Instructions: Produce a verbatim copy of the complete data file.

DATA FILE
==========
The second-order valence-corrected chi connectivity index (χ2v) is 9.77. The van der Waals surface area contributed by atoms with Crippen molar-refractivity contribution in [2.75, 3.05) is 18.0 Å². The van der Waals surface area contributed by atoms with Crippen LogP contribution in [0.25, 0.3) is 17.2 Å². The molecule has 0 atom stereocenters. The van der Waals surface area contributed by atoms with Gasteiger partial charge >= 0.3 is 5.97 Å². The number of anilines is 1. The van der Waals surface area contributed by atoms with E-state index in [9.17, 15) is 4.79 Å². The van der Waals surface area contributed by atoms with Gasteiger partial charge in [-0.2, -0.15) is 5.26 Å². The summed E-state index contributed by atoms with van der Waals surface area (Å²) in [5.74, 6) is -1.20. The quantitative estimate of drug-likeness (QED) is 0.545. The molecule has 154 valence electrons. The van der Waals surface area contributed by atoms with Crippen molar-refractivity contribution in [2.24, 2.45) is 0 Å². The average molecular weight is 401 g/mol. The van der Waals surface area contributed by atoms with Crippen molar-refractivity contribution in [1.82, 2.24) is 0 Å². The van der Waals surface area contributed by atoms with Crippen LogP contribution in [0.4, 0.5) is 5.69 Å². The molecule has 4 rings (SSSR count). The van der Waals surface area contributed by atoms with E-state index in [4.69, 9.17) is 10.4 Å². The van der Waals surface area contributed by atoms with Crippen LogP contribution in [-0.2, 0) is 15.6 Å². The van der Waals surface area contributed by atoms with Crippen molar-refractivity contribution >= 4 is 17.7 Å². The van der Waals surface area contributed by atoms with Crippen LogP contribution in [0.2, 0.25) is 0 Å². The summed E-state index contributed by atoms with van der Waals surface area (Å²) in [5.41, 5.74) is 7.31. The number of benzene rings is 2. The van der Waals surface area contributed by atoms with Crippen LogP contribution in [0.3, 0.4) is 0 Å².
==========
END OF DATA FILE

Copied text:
The second-order valence-corrected chi connectivity index (χ2v) is 9.77. The van der Waals surface area contributed by atoms with Crippen molar-refractivity contribution in [2.75, 3.05) is 18.0 Å². The van der Waals surface area contributed by atoms with Crippen LogP contribution in [0.25, 0.3) is 17.2 Å². The molecule has 0 atom stereocenters. The van der Waals surface area contributed by atoms with Gasteiger partial charge >= 0.3 is 5.97 Å². The number of anilines is 1. The van der Waals surface area contributed by atoms with E-state index in [9.17, 15) is 4.79 Å². The van der Waals surface area contributed by atoms with Gasteiger partial charge in [-0.2, -0.15) is 5.26 Å². The summed E-state index contributed by atoms with van der Waals surface area (Å²) in [5.74, 6) is -1.20. The quantitative estimate of drug-likeness (QED) is 0.545. The molecule has 154 valence electrons. The van der Waals surface area contributed by atoms with Crippen molar-refractivity contribution in [2.24, 2.45) is 0 Å². The average molecular weight is 401 g/mol. The van der Waals surface area contributed by atoms with Crippen molar-refractivity contribution in [1.82, 2.24) is 0 Å². The van der Waals surface area contributed by atoms with Crippen LogP contribution in [0.4, 0.5) is 5.69 Å². The molecule has 4 rings (SSSR count). The van der Waals surface area contributed by atoms with E-state index in [4.69, 9.17) is 10.4 Å². The van der Waals surface area contributed by atoms with Crippen LogP contribution in [-0.2, 0) is 15.6 Å². The van der Waals surface area contributed by atoms with Crippen molar-refractivity contribution >= 4 is 17.7 Å². The van der Waals surface area contributed by atoms with Crippen LogP contribution in [0.2, 0.25) is 0 Å². The summed E-state index contributed by atoms with van der Waals surface area (Å²) in [5.41, 5.74) is 7.31. The number of benzene rings is 2. The van der Waals surface area contributed by atoms with Crippen LogP contribution in [0.3, 0.4) is 0 Å².